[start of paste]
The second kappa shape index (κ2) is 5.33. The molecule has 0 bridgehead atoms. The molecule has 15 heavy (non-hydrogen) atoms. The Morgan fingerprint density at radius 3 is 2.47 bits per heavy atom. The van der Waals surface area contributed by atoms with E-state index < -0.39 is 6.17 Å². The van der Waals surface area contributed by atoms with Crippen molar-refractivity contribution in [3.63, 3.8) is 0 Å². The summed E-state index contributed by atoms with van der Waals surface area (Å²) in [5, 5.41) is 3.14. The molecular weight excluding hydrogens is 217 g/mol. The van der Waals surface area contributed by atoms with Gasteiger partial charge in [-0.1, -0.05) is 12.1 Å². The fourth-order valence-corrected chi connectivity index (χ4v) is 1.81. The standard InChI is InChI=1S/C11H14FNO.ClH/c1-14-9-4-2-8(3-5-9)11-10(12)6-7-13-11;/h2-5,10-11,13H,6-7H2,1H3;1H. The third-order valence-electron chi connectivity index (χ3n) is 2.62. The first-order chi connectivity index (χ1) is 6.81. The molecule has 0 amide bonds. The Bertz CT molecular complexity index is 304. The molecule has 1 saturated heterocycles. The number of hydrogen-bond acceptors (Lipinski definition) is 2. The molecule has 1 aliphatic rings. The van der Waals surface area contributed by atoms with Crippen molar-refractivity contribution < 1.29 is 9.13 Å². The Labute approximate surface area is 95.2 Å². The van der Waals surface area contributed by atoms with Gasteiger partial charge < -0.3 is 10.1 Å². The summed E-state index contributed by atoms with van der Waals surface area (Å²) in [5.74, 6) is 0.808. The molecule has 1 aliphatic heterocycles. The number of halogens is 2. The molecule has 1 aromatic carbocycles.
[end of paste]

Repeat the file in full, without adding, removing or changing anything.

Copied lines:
The second kappa shape index (κ2) is 5.33. The molecule has 0 bridgehead atoms. The molecule has 15 heavy (non-hydrogen) atoms. The Morgan fingerprint density at radius 3 is 2.47 bits per heavy atom. The van der Waals surface area contributed by atoms with E-state index < -0.39 is 6.17 Å². The van der Waals surface area contributed by atoms with Crippen molar-refractivity contribution in [3.63, 3.8) is 0 Å². The summed E-state index contributed by atoms with van der Waals surface area (Å²) in [5, 5.41) is 3.14. The molecular weight excluding hydrogens is 217 g/mol. The van der Waals surface area contributed by atoms with Gasteiger partial charge in [-0.1, -0.05) is 12.1 Å². The fourth-order valence-corrected chi connectivity index (χ4v) is 1.81. The standard InChI is InChI=1S/C11H14FNO.ClH/c1-14-9-4-2-8(3-5-9)11-10(12)6-7-13-11;/h2-5,10-11,13H,6-7H2,1H3;1H. The third-order valence-electron chi connectivity index (χ3n) is 2.62. The first-order chi connectivity index (χ1) is 6.81. The molecule has 0 amide bonds. The Bertz CT molecular complexity index is 304. The molecule has 1 saturated heterocycles. The number of hydrogen-bond acceptors (Lipinski definition) is 2. The molecule has 1 aliphatic rings. The van der Waals surface area contributed by atoms with Crippen molar-refractivity contribution < 1.29 is 9.13 Å². The Labute approximate surface area is 95.2 Å². The van der Waals surface area contributed by atoms with Gasteiger partial charge < -0.3 is 10.1 Å². The summed E-state index contributed by atoms with van der Waals surface area (Å²) in [5.74, 6) is 0.808. The molecule has 1 aliphatic heterocycles. The number of halogens is 2. The molecule has 1 aromatic carbocycles.